The wars against the Native Americans were concluded in the 1890s, but deep patterns remain in the American culture which distinguish it from other Eurocentric cultures. We have examined seventeenth, eighteenth, and nineteenth-century ways of dealing with the native “other,” which began with European roots in biblical and Enlightenment thinking. We have traced how both these sources were used to frame the idea of the “other” as savage or noble, dangerous or childlike, depending on which model best suited the requirements of personal greed or national expansion. We have seen how well-meaning people who spoke up for the natives were marginalized, and we have noted that the Native Americans were the losers in part because they lacked a grand unifying myth that could help them participate in the discourse that justified their destruction. In the following section, we will apply the same insights to an examination of the period of American domination on a global scale, which still continues in spite of recent setbacks.
Civilization’s Aesthetics, Morality, and Reason
Myths are the organizing principles shared by a people to give meaning to their collective memories and to bring coherence to their present experiences and future expectations. Myths are not necessarily false, and the functional power and effect of a myth is determined by people’s belief in it and not the extent to which it is “true.” Myths are built by selectively picking and choosing parts of the truth that fit and help empower the myth while ignoring or whitewashing parts that don’t. A myth contextualizes the motifs it borrows into a coherent picture for the intended audience.
Biblical myths are filled with motifs that show the chaotic wilderness as Satanic, and Eden as the realm of Order. The struggle between Good and Evil is a battle between Order and Chaos. Centuries later, the Enlightenment movement in Europe removed the dependency on explicit theological references to God and Satan, but the underlying implicit premises have remained the same. Eden was replaced by the secular notion of Civilization. The Enlightenment considered Civilization to be orderly and standing in opposition to uncivilized societies that were characterized by Chaos. Cultural ambiguity and uncertainty are markers of Chaos whereas Order is characterized with normative, decisive, canonized rules and predictability.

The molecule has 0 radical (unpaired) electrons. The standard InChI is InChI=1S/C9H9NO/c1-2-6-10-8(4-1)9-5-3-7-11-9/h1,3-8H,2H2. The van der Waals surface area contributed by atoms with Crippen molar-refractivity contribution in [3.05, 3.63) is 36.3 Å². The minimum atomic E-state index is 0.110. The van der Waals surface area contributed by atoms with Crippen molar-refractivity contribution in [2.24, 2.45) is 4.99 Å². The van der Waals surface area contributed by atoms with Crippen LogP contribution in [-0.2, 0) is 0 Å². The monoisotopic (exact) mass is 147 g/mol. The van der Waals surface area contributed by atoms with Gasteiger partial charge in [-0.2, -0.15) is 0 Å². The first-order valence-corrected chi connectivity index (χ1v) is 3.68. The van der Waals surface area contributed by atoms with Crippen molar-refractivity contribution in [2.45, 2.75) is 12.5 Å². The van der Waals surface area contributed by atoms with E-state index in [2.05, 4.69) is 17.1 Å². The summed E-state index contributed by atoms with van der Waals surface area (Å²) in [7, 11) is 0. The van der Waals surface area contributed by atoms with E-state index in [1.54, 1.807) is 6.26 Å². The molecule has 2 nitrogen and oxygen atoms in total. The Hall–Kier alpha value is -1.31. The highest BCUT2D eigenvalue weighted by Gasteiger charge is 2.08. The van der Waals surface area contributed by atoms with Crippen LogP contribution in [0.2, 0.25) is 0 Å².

The West, as Hegel pronounced, was uniquely endowed to lead the rest toward Civilization. Those who were not following the West on this caravan were destined to perish—the Native Americans, Hegel wrote, were thus meant to suffer genocide, just as the Africans were suited for slavery.
A variety of stereotypes were constructed and associated with depicting these “savages” revolving around the biblical idea of chaos—such as incoherence, evil, socially irresponsibility, irrationality, and sometimes sexual promiscuity. All these attributes are power-laden images. They serve as code words that can devastate when applied, because they bring forth powerful knots of energy hidden in the collective subconscious.
Stereotypes of civilized and savage peoples
A key approach to evaluating other cultures was based on White Americans’ criteria of beauty and aesthetics. The “savage” others were depicted as ugly and their deities and symbols were considered grotesque. The other’s aesthetics was also seen as a barometer of his morality. God made good people beautiful, and conversely, beautiful people must be good. Ideas of aesthetics are controlled by the dominant culture of the time, and this culture likes to project itself as the image of goodness. While images of Jesus in art in the early centuries showed him to be dark- skinned, since the Italian Renaissance he acquired White phenotypes. Only in the early twentieth century was he first painted as blonde with blue eyes. Besides aesthetics and morality, the third dimension of this framework was about truth.
The “savages” lacked rationality. Civilized people—who were good in looks and morals—had Reason. The triad of beauty-goodness-truth became commonly applied in the discourse about non-White peoples .
Once any one or two out of the triad of attributes could be asserted concerning a given “savage,” then all three evaluations automatically applied: Grotesque deities and filth in the society signified immoral people who lacked reason. Poverty implied lack of rationality because rationality results in progress; hence poverty was correlated with lack of morality, and thus the poor need to be “saved” from their immoral native culture.
To be continued ..
Rajiv Malhotra is an Indian American researcher, author, speaker, thinker and public intellectual on contemporary issues as they relate to civilization, cross-cultural encounters, spirituality, and science. He studied Physics at St. Stephens College in Delhi and did his post-graduate education in Physics, View More